as Argemone, from selfish dreams; to learn to
work trustfully in the living Present, not to gloat
sentimentally over the unreturning Past. But
his time was not yet come; and little he thought
of all the work which lay ready for him within a
mile of the Priory, as he watched the ladies go
out for the afternoon, and slipped down to the
Nun's-pool on his crutches to smoke and fish, and
build castles in the air.
The Priory, with its rambling courts and
gardens, stood on an island in the river. The
upper stream flowed in a straight artificial channel
through the garden, still and broad, towards the
Priory mill; while just above the Priory wall
half the river fell over a high weir, with all its
appendages of bucks and hatchways, and eel-
baskets, into the Nun's-pool, and then swept
round under the ivied walls, with their fantastic
turrets and gables, and little loopholed windows,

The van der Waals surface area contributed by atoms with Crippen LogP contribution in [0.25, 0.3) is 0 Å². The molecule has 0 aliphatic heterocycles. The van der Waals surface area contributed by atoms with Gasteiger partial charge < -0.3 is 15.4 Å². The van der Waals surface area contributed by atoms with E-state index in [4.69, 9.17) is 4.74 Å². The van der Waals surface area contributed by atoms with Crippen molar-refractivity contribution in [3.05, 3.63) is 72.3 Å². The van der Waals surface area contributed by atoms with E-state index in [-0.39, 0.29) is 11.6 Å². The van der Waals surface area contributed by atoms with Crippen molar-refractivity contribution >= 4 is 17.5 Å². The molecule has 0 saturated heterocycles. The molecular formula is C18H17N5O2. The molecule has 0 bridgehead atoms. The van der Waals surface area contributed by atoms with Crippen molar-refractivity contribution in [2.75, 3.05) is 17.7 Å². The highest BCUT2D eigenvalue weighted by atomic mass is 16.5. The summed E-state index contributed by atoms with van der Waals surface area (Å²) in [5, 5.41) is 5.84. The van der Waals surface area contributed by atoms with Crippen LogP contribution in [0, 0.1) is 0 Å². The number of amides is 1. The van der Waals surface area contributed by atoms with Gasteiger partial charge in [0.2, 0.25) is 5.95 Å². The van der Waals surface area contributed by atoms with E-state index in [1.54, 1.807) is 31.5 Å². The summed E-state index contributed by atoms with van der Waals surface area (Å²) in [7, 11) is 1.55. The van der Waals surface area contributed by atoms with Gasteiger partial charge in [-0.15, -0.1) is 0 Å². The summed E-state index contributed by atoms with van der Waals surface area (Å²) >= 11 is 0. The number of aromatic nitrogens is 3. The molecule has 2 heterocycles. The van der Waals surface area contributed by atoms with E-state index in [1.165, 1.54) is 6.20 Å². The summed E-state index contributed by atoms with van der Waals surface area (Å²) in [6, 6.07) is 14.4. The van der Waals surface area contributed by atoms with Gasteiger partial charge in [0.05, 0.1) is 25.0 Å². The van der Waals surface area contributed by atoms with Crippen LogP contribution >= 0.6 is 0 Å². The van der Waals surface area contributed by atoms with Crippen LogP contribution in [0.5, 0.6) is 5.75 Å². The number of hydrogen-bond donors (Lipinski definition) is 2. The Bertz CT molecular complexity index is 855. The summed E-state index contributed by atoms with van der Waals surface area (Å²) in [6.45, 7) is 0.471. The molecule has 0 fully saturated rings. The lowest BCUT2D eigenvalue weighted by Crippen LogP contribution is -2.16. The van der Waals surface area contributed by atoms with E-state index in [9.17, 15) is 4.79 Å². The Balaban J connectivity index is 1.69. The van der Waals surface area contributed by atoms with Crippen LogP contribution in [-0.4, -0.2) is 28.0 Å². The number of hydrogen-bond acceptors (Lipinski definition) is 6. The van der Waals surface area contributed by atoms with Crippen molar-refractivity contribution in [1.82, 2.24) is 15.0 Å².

peering out over the stream, as it hurried down
over the shallows to join the race below the
mill. A postern door in the walls opened on an
ornamental wooden bridge across the weir-head
a favorite haunt of all fishers and sketchers
who were admitted to the dragon -guarded Elysium
of Whitford Priors. Thither Lancelot went, con-
gratulating himself, strange to say, in having
escaped the only human being whom he loved on
He found on the weir-bridge two of the keepers.
New Actors, and a New Stage 41
The younger one, Tregarva, was a stately,
thoughtful-looking Cornishman, some six feet
three in height, with thews and sinews in pro-
portion. He was sitting on the bridge looking
over a basket of eel-lines, and listening silently
to the chat of his companion.
Old Harry Verney, the other keeper, was a
character in his way, and a very bad character
too, though he was a patriarch among all the
gamekeepers of the vale. He was a short, wiry,
bandy-legged, ferret-visaged old man, with grizzled
hair, and a wizened face tanned brown and purple
by constant exposure. Between rheumatism and
constant handling the rod and gun, his fingers
were crooked like a hawk's claws. He kept his
left eye always shut, apparently to save trouble
in shooting ; and squinted, and sniffed, and peered,